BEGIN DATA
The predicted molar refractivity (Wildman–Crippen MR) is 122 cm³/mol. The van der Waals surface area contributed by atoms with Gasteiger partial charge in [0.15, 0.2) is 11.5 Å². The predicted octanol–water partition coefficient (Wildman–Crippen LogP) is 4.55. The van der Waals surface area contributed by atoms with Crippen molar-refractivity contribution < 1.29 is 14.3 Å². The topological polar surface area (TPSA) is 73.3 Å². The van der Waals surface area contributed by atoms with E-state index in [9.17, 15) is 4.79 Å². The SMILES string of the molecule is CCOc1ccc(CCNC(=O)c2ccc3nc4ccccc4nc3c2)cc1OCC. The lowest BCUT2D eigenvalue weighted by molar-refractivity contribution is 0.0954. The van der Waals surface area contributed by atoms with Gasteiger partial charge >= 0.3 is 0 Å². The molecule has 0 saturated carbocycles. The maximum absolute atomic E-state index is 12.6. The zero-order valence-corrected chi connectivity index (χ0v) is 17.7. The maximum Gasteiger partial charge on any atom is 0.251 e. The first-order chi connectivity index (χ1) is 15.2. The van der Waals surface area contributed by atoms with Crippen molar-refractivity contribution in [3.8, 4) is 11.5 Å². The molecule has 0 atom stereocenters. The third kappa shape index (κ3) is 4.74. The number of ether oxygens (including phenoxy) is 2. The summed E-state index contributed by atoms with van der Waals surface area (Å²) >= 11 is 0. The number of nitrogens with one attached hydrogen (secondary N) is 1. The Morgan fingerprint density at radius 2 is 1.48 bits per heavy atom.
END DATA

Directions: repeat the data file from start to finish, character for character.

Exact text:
The predicted molar refractivity (Wildman–Crippen MR) is 122 cm³/mol. The van der Waals surface area contributed by atoms with Gasteiger partial charge in [0.15, 0.2) is 11.5 Å². The predicted octanol–water partition coefficient (Wildman–Crippen LogP) is 4.55. The van der Waals surface area contributed by atoms with Crippen molar-refractivity contribution < 1.29 is 14.3 Å². The topological polar surface area (TPSA) is 73.3 Å². The van der Waals surface area contributed by atoms with E-state index in [9.17, 15) is 4.79 Å². The SMILES string of the molecule is CCOc1ccc(CCNC(=O)c2ccc3nc4ccccc4nc3c2)cc1OCC. The lowest BCUT2D eigenvalue weighted by molar-refractivity contribution is 0.0954. The van der Waals surface area contributed by atoms with Gasteiger partial charge >= 0.3 is 0 Å². The molecule has 0 saturated carbocycles. The maximum absolute atomic E-state index is 12.6. The zero-order valence-corrected chi connectivity index (χ0v) is 17.7. The maximum Gasteiger partial charge on any atom is 0.251 e. The first-order chi connectivity index (χ1) is 15.2. The van der Waals surface area contributed by atoms with Crippen molar-refractivity contribution in [3.8, 4) is 11.5 Å². The molecule has 0 atom stereocenters. The third kappa shape index (κ3) is 4.74. The number of ether oxygens (including phenoxy) is 2. The summed E-state index contributed by atoms with van der Waals surface area (Å²) >= 11 is 0. The number of nitrogens with one attached hydrogen (secondary N) is 1. The Morgan fingerprint density at radius 2 is 1.48 bits per heavy atom.